That argument sounds particularly hollow after Prime Minister Edouard Philippe last month showed considerable excitement over a possible merger between FCA and PSA (Peugeot, Citroën, Opel, and Vauxhall) which would create the world’s fourth-largest carmaker.

The tentative marriage proposal is expected to deliver up to €3.7 billion in savings without layoffs or the need to close any production facilities. That pleases Prime Minister Philippe who has repeatedly vowed to protect the country’s ‘industrial heartland’. However, as the push to consolidation gathers speed, Renault may well become the spinster of the car industry. Without a partner to embrace during the lean years ahead, the company will find it increasingly difficult to hold on to its market share.

Renault management last month announced that it will renew efforts to further develop the shaky alliance with Nissan. However, the Japanese car manufacturer faces issues of its own and for now offers cold comfort. Dipping into the red and still reeling over the arrest and subsequent flight of alliance CEO Carlos Ghosn in 2018, Nissan is looking for ways to streamline its production facilities, attract investors, and return to profit. According to French media, the Mitsubishi conglomerate mulls acquiring a 10 percent stake in Renault. A decision is expected later this month.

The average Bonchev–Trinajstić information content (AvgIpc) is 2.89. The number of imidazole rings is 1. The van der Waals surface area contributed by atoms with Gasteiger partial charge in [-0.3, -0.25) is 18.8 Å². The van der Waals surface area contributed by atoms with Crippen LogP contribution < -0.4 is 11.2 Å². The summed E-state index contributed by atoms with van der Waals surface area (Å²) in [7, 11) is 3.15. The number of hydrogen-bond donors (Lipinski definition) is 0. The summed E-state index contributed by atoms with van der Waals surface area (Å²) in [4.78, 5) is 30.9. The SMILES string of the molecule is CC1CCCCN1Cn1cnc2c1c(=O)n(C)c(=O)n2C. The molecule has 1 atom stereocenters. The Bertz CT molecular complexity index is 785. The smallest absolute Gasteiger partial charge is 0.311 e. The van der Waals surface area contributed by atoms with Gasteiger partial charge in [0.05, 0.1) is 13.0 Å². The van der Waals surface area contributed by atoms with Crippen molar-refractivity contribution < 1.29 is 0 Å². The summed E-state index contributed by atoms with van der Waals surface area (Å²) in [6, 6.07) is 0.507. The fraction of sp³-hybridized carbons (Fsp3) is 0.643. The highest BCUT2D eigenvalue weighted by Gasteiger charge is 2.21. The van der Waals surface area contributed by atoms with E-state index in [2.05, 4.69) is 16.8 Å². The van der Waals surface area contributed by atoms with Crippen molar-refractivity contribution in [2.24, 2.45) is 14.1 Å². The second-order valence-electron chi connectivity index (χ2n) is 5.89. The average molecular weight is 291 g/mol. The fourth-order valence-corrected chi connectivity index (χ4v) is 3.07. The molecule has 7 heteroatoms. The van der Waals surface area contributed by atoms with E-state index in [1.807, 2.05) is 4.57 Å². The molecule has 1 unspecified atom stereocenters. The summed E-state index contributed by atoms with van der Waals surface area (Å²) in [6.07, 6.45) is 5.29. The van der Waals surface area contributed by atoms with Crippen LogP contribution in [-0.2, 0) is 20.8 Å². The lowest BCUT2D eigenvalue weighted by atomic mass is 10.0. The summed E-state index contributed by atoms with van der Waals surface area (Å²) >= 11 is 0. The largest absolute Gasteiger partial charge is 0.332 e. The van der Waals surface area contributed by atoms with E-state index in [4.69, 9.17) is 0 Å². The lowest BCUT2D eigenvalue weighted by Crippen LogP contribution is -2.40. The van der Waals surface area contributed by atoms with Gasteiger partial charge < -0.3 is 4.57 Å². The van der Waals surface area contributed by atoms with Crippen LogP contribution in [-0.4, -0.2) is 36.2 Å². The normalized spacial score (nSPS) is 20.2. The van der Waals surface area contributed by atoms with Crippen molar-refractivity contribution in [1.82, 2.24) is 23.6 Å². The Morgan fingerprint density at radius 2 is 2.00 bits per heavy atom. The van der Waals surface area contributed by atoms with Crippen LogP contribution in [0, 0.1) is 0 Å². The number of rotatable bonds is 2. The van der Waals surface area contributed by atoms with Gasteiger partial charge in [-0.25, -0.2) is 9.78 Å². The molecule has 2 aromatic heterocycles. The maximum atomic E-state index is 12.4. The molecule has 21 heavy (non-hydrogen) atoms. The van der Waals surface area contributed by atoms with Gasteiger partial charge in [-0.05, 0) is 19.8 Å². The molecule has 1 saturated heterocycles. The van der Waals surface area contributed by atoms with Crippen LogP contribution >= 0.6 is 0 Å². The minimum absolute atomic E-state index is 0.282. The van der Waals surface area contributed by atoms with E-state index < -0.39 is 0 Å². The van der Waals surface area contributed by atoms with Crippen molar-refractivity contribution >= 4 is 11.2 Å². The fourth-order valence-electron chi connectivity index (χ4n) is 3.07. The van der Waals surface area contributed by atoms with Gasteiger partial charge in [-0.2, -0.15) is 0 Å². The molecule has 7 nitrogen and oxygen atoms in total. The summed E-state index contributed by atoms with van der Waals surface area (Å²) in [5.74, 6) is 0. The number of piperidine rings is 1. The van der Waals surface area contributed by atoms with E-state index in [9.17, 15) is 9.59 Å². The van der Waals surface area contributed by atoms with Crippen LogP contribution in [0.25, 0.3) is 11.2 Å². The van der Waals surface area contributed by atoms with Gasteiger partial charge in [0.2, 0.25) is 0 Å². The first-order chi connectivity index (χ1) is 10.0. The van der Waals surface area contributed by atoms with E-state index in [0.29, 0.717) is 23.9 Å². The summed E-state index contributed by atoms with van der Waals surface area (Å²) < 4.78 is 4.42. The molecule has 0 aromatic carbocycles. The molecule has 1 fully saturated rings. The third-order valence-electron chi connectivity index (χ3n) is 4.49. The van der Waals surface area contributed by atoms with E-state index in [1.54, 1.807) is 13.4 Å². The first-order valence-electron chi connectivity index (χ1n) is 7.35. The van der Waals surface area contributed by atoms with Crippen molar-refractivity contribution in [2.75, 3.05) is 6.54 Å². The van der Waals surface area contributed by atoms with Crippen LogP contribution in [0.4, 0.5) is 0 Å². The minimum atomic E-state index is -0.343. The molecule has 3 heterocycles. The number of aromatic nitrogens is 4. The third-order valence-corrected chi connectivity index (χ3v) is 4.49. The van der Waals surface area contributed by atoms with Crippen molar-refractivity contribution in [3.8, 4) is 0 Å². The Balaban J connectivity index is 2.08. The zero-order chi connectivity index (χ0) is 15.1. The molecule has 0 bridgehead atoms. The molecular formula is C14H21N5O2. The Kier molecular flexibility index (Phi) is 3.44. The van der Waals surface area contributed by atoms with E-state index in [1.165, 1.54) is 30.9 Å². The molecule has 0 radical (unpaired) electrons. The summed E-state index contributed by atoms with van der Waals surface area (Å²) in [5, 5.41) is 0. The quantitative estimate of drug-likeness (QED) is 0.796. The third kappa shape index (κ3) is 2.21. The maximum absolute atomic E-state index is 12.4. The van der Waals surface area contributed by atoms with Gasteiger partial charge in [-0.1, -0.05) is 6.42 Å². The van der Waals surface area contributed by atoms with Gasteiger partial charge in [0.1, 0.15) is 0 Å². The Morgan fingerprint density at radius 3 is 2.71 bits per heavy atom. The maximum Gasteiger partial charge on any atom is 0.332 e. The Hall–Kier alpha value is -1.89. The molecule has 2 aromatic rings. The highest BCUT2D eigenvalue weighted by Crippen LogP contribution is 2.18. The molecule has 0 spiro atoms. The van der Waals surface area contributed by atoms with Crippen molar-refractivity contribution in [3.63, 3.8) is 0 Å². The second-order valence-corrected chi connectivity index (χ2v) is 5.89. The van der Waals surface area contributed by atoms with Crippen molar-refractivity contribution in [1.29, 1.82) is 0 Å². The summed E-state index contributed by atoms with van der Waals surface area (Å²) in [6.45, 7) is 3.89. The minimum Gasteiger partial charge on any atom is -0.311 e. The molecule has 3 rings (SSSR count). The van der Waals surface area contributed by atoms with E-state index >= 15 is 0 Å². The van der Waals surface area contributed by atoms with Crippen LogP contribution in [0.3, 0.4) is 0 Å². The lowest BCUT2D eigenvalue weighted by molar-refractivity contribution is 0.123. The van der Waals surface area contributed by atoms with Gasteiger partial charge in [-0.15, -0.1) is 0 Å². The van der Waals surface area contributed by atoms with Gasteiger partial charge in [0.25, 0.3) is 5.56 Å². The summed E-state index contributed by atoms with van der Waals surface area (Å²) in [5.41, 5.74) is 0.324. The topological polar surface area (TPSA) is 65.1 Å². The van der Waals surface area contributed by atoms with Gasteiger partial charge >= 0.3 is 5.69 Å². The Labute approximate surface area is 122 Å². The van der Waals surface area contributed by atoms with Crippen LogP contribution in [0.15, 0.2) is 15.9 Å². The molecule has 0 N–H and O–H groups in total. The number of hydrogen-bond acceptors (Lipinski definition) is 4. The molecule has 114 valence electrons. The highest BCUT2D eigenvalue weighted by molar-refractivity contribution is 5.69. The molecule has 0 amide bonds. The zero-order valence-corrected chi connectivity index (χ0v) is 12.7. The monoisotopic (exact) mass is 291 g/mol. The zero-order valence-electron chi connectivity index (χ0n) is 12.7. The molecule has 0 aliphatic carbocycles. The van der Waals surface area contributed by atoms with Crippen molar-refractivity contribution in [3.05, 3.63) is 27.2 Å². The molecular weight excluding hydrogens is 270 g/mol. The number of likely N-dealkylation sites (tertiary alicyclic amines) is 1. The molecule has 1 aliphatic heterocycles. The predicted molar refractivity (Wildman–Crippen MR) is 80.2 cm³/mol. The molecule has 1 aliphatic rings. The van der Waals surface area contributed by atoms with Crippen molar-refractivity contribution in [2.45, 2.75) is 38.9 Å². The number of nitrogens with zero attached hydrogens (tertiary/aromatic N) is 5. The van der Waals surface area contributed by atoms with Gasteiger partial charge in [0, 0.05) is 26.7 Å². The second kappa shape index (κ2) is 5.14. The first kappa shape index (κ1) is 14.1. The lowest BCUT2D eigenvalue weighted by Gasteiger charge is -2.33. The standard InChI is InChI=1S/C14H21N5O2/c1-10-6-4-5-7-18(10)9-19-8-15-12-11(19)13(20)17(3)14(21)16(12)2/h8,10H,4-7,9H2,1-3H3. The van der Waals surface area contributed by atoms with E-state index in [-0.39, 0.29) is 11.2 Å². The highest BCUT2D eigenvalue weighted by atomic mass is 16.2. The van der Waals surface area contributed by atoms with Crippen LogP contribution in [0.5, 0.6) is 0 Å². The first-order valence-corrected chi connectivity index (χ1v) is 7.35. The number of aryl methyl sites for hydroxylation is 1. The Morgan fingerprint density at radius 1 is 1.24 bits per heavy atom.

In the car industry’s equivalence of a Gordian knot, Mitsubishi maintains a 20 percent interest in the eponymous carmaker which, in turn, is 34 percent owned by Nissan Motors that is, for its part 44 percent owned by Renault. To make this scene yet more interesting, Nissan owns 15 percent of the French carmaker’s share capital. The French state also has a 15 percent stake in Renault and a 12 percent interest in the PSA group.

The government of France is very much aware that Renault’s pitiful market capitalisation extends an open invitation to Chinese car manufacturers to gobble up one of the country’s industrial crown jewels. It is not about to let this happen. With the backing of their government, Chinese companies are looking for additional ways to buy into Europe, putting EU governments on edge and sparking a rebirth of economic nationalism.